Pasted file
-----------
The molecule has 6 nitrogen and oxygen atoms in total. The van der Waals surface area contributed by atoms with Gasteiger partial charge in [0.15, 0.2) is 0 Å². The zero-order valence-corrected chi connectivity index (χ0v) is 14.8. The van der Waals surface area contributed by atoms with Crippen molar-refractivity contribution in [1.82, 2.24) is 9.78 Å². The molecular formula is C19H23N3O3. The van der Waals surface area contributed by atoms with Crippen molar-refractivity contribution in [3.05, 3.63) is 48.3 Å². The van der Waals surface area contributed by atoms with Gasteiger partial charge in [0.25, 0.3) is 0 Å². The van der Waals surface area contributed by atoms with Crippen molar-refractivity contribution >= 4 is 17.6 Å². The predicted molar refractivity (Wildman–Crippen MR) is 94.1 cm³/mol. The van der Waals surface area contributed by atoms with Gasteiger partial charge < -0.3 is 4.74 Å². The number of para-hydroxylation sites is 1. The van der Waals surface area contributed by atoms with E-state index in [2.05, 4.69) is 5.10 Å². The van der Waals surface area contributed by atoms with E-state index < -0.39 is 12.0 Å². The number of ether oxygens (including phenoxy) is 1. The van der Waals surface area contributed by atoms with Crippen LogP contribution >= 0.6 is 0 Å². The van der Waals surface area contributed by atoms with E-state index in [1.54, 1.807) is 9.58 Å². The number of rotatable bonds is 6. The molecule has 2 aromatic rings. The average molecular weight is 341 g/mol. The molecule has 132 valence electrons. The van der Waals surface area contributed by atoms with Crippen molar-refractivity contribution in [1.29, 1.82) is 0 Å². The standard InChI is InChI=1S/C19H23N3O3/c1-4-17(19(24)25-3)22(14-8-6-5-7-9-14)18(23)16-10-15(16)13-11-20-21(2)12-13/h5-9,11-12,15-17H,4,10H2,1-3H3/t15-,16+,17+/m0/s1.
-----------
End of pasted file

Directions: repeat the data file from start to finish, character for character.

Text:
The molecule has 6 nitrogen and oxygen atoms in total. The van der Waals surface area contributed by atoms with Gasteiger partial charge in [0.15, 0.2) is 0 Å². The zero-order valence-corrected chi connectivity index (χ0v) is 14.8. The van der Waals surface area contributed by atoms with Crippen molar-refractivity contribution in [1.82, 2.24) is 9.78 Å². The molecular formula is C19H23N3O3. The van der Waals surface area contributed by atoms with Crippen molar-refractivity contribution in [3.05, 3.63) is 48.3 Å². The van der Waals surface area contributed by atoms with Gasteiger partial charge in [0.25, 0.3) is 0 Å². The van der Waals surface area contributed by atoms with Crippen molar-refractivity contribution >= 4 is 17.6 Å². The predicted molar refractivity (Wildman–Crippen MR) is 94.1 cm³/mol. The van der Waals surface area contributed by atoms with Gasteiger partial charge < -0.3 is 4.74 Å². The number of para-hydroxylation sites is 1. The van der Waals surface area contributed by atoms with E-state index in [2.05, 4.69) is 5.10 Å². The van der Waals surface area contributed by atoms with E-state index < -0.39 is 12.0 Å². The number of ether oxygens (including phenoxy) is 1. The van der Waals surface area contributed by atoms with Crippen LogP contribution >= 0.6 is 0 Å². The van der Waals surface area contributed by atoms with E-state index in [1.54, 1.807) is 9.58 Å². The number of rotatable bonds is 6. The molecule has 2 aromatic rings. The average molecular weight is 341 g/mol. The molecule has 132 valence electrons. The van der Waals surface area contributed by atoms with Crippen molar-refractivity contribution in [1.29, 1.82) is 0 Å². The standard InChI is InChI=1S/C19H23N3O3/c1-4-17(19(24)25-3)22(14-8-6-5-7-9-14)18(23)16-10-15(16)13-11-20-21(2)12-13/h5-9,11-12,15-17H,4,10H2,1-3H3/t15-,16+,17+/m0/s1.